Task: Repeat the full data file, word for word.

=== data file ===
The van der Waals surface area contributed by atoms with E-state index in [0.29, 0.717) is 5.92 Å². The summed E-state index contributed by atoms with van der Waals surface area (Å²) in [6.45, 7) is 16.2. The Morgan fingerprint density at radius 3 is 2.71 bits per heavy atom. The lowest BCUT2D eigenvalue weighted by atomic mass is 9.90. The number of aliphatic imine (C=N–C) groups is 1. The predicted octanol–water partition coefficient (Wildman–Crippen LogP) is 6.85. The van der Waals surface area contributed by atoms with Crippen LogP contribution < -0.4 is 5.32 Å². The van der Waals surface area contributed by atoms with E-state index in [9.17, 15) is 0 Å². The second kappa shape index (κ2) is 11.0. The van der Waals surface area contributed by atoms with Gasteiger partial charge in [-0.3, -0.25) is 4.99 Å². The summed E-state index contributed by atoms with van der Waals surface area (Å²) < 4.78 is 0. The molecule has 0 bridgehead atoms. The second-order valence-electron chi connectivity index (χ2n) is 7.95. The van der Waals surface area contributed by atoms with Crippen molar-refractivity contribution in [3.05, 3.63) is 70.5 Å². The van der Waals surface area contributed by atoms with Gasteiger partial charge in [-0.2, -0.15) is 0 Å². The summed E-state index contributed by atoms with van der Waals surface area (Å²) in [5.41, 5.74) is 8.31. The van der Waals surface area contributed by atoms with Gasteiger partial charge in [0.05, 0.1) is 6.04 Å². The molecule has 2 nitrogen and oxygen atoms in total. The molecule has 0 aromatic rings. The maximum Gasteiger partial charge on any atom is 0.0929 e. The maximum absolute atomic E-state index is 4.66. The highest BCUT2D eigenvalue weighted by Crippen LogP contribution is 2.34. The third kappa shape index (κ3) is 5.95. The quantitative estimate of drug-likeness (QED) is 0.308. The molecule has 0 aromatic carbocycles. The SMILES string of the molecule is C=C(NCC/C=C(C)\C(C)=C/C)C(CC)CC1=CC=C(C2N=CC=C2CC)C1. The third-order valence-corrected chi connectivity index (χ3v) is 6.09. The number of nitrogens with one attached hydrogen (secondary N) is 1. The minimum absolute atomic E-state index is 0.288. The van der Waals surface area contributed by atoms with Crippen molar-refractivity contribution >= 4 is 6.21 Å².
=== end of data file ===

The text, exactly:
The van der Waals surface area contributed by atoms with E-state index in [0.29, 0.717) is 5.92 Å². The summed E-state index contributed by atoms with van der Waals surface area (Å²) in [6.45, 7) is 16.2. The Morgan fingerprint density at radius 3 is 2.71 bits per heavy atom. The lowest BCUT2D eigenvalue weighted by atomic mass is 9.90. The number of aliphatic imine (C=N–C) groups is 1. The predicted octanol–water partition coefficient (Wildman–Crippen LogP) is 6.85. The van der Waals surface area contributed by atoms with Crippen LogP contribution < -0.4 is 5.32 Å². The van der Waals surface area contributed by atoms with E-state index in [9.17, 15) is 0 Å². The second kappa shape index (κ2) is 11.0. The van der Waals surface area contributed by atoms with Gasteiger partial charge in [-0.3, -0.25) is 4.99 Å². The summed E-state index contributed by atoms with van der Waals surface area (Å²) < 4.78 is 0. The molecule has 0 bridgehead atoms. The second-order valence-electron chi connectivity index (χ2n) is 7.95. The van der Waals surface area contributed by atoms with Crippen molar-refractivity contribution in [3.05, 3.63) is 70.5 Å². The van der Waals surface area contributed by atoms with Gasteiger partial charge in [-0.2, -0.15) is 0 Å². The summed E-state index contributed by atoms with van der Waals surface area (Å²) in [5.41, 5.74) is 8.31. The van der Waals surface area contributed by atoms with Gasteiger partial charge in [0.05, 0.1) is 6.04 Å². The molecule has 2 nitrogen and oxygen atoms in total. The molecule has 0 aromatic rings. The maximum Gasteiger partial charge on any atom is 0.0929 e. The maximum absolute atomic E-state index is 4.66. The highest BCUT2D eigenvalue weighted by Crippen LogP contribution is 2.34. The third kappa shape index (κ3) is 5.95. The quantitative estimate of drug-likeness (QED) is 0.308. The molecule has 0 aromatic carbocycles. The SMILES string of the molecule is C=C(NCC/C=C(C)\C(C)=C/C)C(CC)CC1=CC=C(C2N=CC=C2CC)C1. The third-order valence-corrected chi connectivity index (χ3v) is 6.09. The number of nitrogens with one attached hydrogen (secondary N) is 1. The minimum absolute atomic E-state index is 0.288. The van der Waals surface area contributed by atoms with Crippen molar-refractivity contribution >= 4 is 6.21 Å².